Continued from Part 1 of the Evolution of Jira Design
Also in 2017, Atlassian departed from their previous interface strategy. They announced “Jira Cloud will get an updated look and feel, including a collapsible sidebar navigation and enhanced search, to help your teams get things done faster.” The new nav was completely different from the top horizontal navigation in Jira Server and in previous Cloud versions.
I had trouble finding my way around and noticed more clicks were needed to get to some areas. The large left side bar commanded a lot of visual space. It was collapsible but you’d need to expand it again to access certain links. Sometimes the navigation loaded after the page contents loaded. Most annoyingly, the nav’s vertical scroll bar made it hard to print or screenshot pages. This navigation reminded me of designing with HTML frames in early 2000.
Jira Cloud “Before”
Jira Cloud “After” Source: Your teams are getting better navigation in Jira Cloud
In 2018, Atlassian took inspiration from the Japanese, Taiwanese, and Chinese bento box to redesign the Jira Cloud issue view. This design divided and grouped key actions and information, much like how rice, meat, and vegetables are separated in individual portions.
Workflow transitions were simplified. They ware displayed vertically and at the top of the right sidebar.
The separate “view” and “edit” screens were collapsed into a single screen. As such, there’s no “Edit” button and and all fields received inline edit capability.
New search capabilities were added. A keyword search very quickly returned recent issues, boards, projects, and filters. I found myself wishing I could enter simple queries in this search bar.
Clicking an issue from a board opened it in an overlay. When you closed the issue, your board was still there in the background.
In 2018 Atlassian introduced the concept of next-gen projects for Jira Cloud. This special project type is scheme-less. Project settings aren’t shared and settings don’t impact other projects. The simple configuration interface lets end users quickly create new projects on their own. Read my thoughts on next-gen projects here. Another Cloud feature, Agility boards were also introduced.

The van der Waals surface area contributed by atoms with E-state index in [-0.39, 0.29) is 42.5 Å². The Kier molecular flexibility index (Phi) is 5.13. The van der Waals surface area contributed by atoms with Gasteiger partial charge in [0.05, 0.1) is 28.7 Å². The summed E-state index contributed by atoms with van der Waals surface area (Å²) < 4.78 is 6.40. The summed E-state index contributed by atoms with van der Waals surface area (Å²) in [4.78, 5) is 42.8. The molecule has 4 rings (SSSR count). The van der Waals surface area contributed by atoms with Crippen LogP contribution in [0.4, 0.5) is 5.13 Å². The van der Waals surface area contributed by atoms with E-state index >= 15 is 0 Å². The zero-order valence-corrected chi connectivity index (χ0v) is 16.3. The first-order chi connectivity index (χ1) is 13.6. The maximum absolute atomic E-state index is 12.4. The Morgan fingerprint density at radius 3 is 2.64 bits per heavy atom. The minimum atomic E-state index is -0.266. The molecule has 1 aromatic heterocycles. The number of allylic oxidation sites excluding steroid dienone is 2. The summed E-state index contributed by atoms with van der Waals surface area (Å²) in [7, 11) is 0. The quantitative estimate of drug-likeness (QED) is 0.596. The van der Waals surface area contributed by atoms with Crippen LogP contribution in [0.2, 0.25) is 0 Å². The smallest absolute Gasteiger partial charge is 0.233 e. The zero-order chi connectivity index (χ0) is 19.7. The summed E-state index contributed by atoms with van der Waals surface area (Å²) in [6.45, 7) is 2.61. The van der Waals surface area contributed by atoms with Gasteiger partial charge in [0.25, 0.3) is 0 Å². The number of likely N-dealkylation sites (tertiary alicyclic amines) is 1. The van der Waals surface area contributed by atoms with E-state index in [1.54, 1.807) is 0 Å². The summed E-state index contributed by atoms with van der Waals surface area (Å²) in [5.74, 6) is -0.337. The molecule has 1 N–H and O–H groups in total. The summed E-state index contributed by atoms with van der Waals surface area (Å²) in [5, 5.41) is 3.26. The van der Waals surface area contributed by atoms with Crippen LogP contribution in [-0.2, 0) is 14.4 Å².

The Next-gen interface for adding custom fields and organizing them on screens is simple and intuitive. (Left screenshot below.) But I find the issue screen itself unbalanced. (Right screenshot below.) Most of the fields are stacked on the right side. When there are a lot of fields, they are collapsed and you have to click around to find them. Without a long description, attachment, or comment list, there’s a lot of unused white space on the left.
Also in 2018, Atlassian split their design guidelines, creating one version for Cloud and one version for Server. The Atlassian Design Guidelines version 3 was published and workflow statuses received new colors.
The new Jira Cloud horizontal navigation launches in March 2020! I’m looking forward to returning to Jira’s navigation roots and what I’m used to. As another user put it “What’s old is “new” again?” Yes, it appears so and I’m very happy about it. Since I use both Cloud and Server, I’m also glad that the nav will be similar again.
Change is the only thing that’s certain. We must all learn to work with it and retrain ourselves and our end users when necessary. I haven’t loved absolutely every change Atlassian has made, but every change is an opportunity (either for me or for them) to learn something new. I’m looking forward to the changes in 2020 and beyond.
While you’re waiting for the new Cloud nav to arrive in your instance, here are some early screenshots of the latest look and feel.
New “Your work” Page
New Search Bar
Like Atlassian history? Also read: Summit Through the Years
Rachel WrightCommunity Leader